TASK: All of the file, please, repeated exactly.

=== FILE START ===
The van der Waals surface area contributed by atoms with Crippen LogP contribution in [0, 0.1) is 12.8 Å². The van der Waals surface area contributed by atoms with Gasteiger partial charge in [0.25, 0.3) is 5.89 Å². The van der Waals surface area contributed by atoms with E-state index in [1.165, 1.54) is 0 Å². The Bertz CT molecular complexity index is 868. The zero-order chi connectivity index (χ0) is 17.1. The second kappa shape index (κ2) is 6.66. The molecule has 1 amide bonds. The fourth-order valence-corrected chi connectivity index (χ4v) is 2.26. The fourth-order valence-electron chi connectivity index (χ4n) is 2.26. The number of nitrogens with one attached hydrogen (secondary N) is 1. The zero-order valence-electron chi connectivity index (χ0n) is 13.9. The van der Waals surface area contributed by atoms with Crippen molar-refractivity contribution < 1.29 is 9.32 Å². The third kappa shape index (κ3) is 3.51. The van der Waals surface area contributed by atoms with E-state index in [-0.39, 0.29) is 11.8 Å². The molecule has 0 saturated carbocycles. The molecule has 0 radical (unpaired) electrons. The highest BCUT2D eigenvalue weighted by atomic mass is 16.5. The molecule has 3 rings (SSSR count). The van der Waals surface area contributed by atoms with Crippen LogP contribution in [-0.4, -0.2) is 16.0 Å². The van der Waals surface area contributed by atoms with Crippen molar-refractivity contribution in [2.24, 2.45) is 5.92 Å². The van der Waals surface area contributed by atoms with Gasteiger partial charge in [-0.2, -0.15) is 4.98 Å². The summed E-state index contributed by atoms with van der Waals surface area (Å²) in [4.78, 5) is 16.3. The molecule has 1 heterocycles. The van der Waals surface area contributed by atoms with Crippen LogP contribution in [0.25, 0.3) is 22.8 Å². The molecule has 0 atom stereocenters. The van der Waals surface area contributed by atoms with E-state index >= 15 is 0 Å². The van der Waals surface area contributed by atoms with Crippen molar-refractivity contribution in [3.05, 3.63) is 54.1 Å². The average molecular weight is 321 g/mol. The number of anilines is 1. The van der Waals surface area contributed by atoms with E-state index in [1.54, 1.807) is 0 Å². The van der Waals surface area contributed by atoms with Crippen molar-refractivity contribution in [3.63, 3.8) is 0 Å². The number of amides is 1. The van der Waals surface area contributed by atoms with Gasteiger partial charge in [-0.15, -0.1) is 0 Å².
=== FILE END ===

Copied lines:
The van der Waals surface area contributed by atoms with Crippen LogP contribution in [0, 0.1) is 12.8 Å². The van der Waals surface area contributed by atoms with Gasteiger partial charge in [0.25, 0.3) is 5.89 Å². The van der Waals surface area contributed by atoms with E-state index in [1.165, 1.54) is 0 Å². The Bertz CT molecular complexity index is 868. The zero-order chi connectivity index (χ0) is 17.1. The second kappa shape index (κ2) is 6.66. The molecule has 1 amide bonds. The fourth-order valence-corrected chi connectivity index (χ4v) is 2.26. The fourth-order valence-electron chi connectivity index (χ4n) is 2.26. The number of nitrogens with one attached hydrogen (secondary N) is 1. The zero-order valence-electron chi connectivity index (χ0n) is 13.9. The van der Waals surface area contributed by atoms with Crippen molar-refractivity contribution < 1.29 is 9.32 Å². The third kappa shape index (κ3) is 3.51. The van der Waals surface area contributed by atoms with E-state index in [-0.39, 0.29) is 11.8 Å². The molecule has 0 saturated carbocycles. The molecule has 0 radical (unpaired) electrons. The highest BCUT2D eigenvalue weighted by atomic mass is 16.5. The molecule has 3 rings (SSSR count). The van der Waals surface area contributed by atoms with Crippen LogP contribution in [-0.4, -0.2) is 16.0 Å². The van der Waals surface area contributed by atoms with Crippen molar-refractivity contribution in [2.24, 2.45) is 5.92 Å². The van der Waals surface area contributed by atoms with Gasteiger partial charge in [-0.2, -0.15) is 4.98 Å². The summed E-state index contributed by atoms with van der Waals surface area (Å²) in [4.78, 5) is 16.3. The molecule has 1 heterocycles. The van der Waals surface area contributed by atoms with Crippen LogP contribution in [0.25, 0.3) is 22.8 Å². The molecule has 0 atom stereocenters. The van der Waals surface area contributed by atoms with E-state index >= 15 is 0 Å². The van der Waals surface area contributed by atoms with Crippen molar-refractivity contribution in [3.05, 3.63) is 54.1 Å². The average molecular weight is 321 g/mol. The number of anilines is 1. The van der Waals surface area contributed by atoms with E-state index in [1.54, 1.807) is 0 Å². The van der Waals surface area contributed by atoms with Crippen molar-refractivity contribution in [3.63, 3.8) is 0 Å². The number of amides is 1. The van der Waals surface area contributed by atoms with Gasteiger partial charge in [-0.15, -0.1) is 0 Å².